How comfortable are you with ambiguous environments? If you are like most of us, then… not so much. At the same time, we know that we must build businesses and working conditions to survive VUCA environments- ones that are volatile, uncertain, complex and ambiguous.
We are not well prepared to deal with uncertainty. Most of us are educated in ways where we are rewarded for certainty. We are encouraged to be solutions-oriented, and not revel too long in the murky process of framing a challenge and problem-solving.
So then, what is the role of uncertainty?
Uncertainty is life’s way of setting up speed bumps to our work.
From this perspective, uncertainty is a tool and a gift. Dynamic leaders understand this and practice the following 3 conditions:
1. Flexibility: First, uncertainty means that we must stay buoyant and elastic. Rigid plans and structures won’t work. We must constantly challenge our assumptions.
2. Expansive Perspective: Second, uncertainty requires us to abandon a tunnel vision focus on a project or target, and to adopt a 360-degree broader vision of the problem or challenge before us. We must approach the problem sideways, in historical context, and flip it upside down and think through binary conditions.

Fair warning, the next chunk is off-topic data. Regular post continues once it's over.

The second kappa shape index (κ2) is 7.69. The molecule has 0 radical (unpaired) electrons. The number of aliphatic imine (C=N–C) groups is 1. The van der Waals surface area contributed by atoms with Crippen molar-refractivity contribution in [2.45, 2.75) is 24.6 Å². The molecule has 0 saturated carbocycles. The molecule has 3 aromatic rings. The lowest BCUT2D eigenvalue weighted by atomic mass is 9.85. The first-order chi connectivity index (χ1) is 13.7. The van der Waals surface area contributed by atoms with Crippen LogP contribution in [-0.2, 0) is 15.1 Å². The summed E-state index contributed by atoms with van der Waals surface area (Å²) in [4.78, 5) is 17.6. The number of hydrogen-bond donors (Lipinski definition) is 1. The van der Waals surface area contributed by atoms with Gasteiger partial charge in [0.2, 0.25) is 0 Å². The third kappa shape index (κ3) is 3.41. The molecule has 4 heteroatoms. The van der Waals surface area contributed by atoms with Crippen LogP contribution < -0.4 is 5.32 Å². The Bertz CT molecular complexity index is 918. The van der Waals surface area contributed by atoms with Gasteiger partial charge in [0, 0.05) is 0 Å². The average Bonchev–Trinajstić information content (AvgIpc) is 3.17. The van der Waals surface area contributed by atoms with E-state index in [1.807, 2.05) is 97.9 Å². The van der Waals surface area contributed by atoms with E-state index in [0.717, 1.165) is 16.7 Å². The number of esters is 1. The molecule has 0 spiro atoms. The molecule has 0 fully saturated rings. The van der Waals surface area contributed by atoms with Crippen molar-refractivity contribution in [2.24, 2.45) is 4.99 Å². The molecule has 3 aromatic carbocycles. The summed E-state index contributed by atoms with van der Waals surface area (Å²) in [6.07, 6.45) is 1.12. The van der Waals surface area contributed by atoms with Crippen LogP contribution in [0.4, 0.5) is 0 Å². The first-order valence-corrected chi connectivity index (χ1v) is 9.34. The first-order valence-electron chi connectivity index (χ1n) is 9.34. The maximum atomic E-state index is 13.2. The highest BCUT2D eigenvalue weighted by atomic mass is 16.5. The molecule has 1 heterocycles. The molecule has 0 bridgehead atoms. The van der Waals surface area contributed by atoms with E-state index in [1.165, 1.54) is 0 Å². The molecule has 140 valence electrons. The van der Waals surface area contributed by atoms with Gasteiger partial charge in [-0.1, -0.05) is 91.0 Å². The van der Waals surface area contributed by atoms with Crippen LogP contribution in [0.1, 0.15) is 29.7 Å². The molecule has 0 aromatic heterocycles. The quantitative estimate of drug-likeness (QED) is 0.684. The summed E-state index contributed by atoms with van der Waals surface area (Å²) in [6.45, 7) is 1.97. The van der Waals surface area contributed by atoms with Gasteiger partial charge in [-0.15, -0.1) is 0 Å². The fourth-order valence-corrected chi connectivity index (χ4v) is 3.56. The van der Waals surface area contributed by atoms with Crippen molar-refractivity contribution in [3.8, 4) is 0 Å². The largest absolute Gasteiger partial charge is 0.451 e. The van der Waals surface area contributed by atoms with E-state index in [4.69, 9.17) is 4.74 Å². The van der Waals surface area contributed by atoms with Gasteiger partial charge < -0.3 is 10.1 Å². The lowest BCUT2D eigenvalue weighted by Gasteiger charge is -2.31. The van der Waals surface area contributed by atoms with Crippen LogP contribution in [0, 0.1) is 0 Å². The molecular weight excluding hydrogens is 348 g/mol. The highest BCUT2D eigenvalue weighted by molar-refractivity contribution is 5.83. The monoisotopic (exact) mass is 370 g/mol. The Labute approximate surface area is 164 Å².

3. Technique Gets Honed: Third, technique can trump the unsettling feelings that uncertainty brings. Where there is uncertainty, we must hone our technique, and have a steadfast set of skills and processes that we can use as reference points.
Those 3 conditions are relevant when we think about uncertainty on both an individual level and an organizational level. My friend and colleague Ingo Rauth, an innovation management expert, has referred to uncertainty on the individual level as “a very strange need”. On this more personal level, uncertainty prompts curiosity, wonder and anticipation. It requires us to adopt a more humble stance and be more comfortable with not having all of the answers.
On an organizational level, we can learn a lot about how to navigate uncertainty by looking at improvisational organizations. They are better equipped to design systems and structures that can navigate uncertainty. Improvisation is fundamentally a complex system, and specifically, it is a complex system that is chaordic (a term from Dee Hock, founder of VISA). Improvisation maintains a nice dynamic between chaos (which is randomness, not anarchy) and order (which is structure, not control). The Ritz Carlton is an example of an improvisational, chaordic organization. Leaders have designed fluid structures, such as their daily “Line-Ups” to help employees delight guests and anticipate their needs.
One could spend a lot of time and energy figuring out how to avoid uncertainty. But another option is to embrace the role of uncertainty. If we must survive in ambiguous environments and uncertainty isn’t going away, then it behooves us to think through more carefully how we might begin to incorporate uncertainty as a tool. The only constant in life is change!